1 tsp. ground cinnamon
1/4 tsp. ground allspice
1/2 tsp. cayenne
1 cup tomato puree
2 tbsp. tomato paste
1 tsp. sugar
Salt and pepper to taste
For bechamel sauce:
3/4 cup olive oil
4 cups milk, warmed
1 cup flour
1 bay leaf
3 egg yolks, lightly beaten
Pinch of ground nutmeg
1⁄2 cup plain Greek yogurt
1. Peel the eggplants and slice into 1/2 inch slices. Place in a colander and salt liberally, then cover with an inverted plate weighted down by a heavy can or jar. Place the colander in the sink so that excess moisture can drain, preferably for an hour.
2. Preheat the oven to 400 degrees. Line two baking sheets with aluminum foil and lightly grease. Add a splash of water to the egg whites and beat them lightly with a fork. Add breadcrumbs to a flat plate. Dry eggplant slices with paper towels. Dip into the beaten egg whites and then dredge in the breadcrumbs, coating both sides. Place slices on baking sheets and bake at for 1/2 an hour, turning once during cooking. When eggplant is finished, lower the oven temperature to 350 degrees.
3. Peel the potatoes and boil them whole until they are just done (they should not get too soft). Drain, cool, and slice in 1/4 inch slices. Set aside.
4. To make meat sauce: In a pan, brown the ground lamb until the pink color disappears. Drain excess water and fat. Add onion and garlic and sauté until translucent, about 5 minutes. Add wine to pan and reduce before adding cinnamon, allspice, cayenne, parsley, tomato paste, tomato puree, and sugar. Allow the sauce to simmer uncovered
for approximately 25 minutes until thick. Season to taste with salt and pepper.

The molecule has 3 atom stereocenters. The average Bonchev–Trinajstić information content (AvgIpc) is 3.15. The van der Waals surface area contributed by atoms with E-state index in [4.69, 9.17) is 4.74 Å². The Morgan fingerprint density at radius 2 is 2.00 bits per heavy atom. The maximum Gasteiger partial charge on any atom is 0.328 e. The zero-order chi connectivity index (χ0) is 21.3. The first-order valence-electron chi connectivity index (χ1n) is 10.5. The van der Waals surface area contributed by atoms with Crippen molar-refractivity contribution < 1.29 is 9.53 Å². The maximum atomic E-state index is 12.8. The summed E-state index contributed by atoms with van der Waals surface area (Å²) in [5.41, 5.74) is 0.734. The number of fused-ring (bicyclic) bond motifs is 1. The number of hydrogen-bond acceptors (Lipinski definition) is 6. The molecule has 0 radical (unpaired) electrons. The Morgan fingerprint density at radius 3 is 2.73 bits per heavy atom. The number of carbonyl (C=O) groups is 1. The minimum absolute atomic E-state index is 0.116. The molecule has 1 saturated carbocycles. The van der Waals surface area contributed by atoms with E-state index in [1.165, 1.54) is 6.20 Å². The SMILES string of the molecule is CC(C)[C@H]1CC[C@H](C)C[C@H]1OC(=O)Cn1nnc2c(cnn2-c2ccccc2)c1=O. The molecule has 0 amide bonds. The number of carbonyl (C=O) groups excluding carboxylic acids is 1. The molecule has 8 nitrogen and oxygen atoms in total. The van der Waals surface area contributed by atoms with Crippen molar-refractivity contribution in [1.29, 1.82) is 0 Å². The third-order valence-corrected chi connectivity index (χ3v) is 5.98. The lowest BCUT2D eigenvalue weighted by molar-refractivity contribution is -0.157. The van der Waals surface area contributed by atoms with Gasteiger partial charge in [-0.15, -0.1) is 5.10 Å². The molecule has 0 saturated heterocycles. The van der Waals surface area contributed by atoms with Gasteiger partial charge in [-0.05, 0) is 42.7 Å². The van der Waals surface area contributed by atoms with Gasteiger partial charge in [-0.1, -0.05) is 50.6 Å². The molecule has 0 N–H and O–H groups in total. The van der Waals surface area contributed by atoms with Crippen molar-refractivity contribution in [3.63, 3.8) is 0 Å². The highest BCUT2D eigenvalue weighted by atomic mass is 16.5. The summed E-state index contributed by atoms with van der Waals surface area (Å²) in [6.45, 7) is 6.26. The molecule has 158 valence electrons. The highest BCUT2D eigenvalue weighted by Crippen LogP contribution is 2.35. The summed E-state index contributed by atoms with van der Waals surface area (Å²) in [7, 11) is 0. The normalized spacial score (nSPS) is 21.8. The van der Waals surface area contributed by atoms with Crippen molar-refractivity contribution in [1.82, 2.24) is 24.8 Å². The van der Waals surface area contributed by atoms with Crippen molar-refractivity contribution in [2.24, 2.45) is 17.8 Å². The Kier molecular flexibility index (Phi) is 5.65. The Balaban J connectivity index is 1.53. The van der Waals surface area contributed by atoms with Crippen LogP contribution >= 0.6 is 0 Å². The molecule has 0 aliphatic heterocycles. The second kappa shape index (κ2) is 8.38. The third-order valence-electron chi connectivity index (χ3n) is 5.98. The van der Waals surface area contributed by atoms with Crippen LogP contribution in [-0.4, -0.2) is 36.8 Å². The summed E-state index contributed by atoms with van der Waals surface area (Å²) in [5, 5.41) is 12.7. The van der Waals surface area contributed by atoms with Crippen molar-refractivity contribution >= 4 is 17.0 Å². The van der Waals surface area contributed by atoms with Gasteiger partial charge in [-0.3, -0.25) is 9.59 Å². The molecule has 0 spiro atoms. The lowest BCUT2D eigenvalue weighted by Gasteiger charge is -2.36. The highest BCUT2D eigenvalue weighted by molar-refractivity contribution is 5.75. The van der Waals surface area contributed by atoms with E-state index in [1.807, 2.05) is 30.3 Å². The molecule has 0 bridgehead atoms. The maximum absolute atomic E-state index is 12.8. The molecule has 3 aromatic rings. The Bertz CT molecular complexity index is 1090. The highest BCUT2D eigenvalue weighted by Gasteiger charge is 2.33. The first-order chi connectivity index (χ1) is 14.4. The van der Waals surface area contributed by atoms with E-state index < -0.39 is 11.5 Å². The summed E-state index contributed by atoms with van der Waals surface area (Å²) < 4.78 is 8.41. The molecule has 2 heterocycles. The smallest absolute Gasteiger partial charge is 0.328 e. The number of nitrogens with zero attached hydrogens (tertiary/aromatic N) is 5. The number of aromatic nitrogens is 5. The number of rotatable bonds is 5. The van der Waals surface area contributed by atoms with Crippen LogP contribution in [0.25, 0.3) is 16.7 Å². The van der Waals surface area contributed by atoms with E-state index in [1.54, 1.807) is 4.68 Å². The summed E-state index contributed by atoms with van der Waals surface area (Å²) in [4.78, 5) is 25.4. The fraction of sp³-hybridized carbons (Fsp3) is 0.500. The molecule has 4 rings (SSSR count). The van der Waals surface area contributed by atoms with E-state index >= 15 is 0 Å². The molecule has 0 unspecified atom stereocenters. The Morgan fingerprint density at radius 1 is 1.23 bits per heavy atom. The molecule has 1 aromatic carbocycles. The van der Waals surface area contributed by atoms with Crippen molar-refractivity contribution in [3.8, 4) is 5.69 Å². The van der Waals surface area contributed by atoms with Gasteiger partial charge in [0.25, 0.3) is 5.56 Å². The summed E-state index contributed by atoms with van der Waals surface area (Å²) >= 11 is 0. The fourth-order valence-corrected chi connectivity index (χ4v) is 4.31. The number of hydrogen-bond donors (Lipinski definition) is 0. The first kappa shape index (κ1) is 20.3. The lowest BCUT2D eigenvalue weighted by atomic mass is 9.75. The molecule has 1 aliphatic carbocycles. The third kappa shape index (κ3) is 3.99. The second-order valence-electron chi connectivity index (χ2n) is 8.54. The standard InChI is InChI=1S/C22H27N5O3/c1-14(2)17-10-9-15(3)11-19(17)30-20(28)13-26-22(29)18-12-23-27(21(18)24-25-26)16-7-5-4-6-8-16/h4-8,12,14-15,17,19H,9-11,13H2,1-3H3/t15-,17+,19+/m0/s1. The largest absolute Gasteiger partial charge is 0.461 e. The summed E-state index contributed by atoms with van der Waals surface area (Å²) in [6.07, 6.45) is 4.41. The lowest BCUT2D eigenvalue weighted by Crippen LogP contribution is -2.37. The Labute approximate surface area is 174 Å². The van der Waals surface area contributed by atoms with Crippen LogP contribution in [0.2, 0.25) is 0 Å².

5. To make a béchamel sauce: Heat oil in a saucepan over medium heat. Add flour and cook, whisking until smooth, 2 minutes. Whisking constantly, add the milk in a steady stream until incorporated. Add the bay leaf and cook, whisking often until thickened, about 15 minutes. Season with salt, pepper, and nutmeg and discard the bay leaf. Let sauce cool for 5 minutes. In a small bowl, whisk together the yogurt and egg yolks and whisk into sauce until smooth.
8. To assemble the moussaka: Lightly grease a deep baking pan. Sprinkle the bottom of pan with breadcrumbs. Place a layer of potatoes on the bottom. Top with a layer of eggplant slices. Add meat sauce on top of eggplant layer and sprinkle with 1/4 of the grated cheese. Top with another layer of eggplant slices and sprinkle once again with 1/4
of the grated cheese. Pour the béchamel sauce over the eggplant, allowing sauce to fill the sides and corners of the pan. Smooth with a spatula and sprinkle with remaining grated cheese. Bake in a 350-degree oven for 45 minutes or until béchamel is golden in color. Allow to cool for 15 minutes before slicing and serving.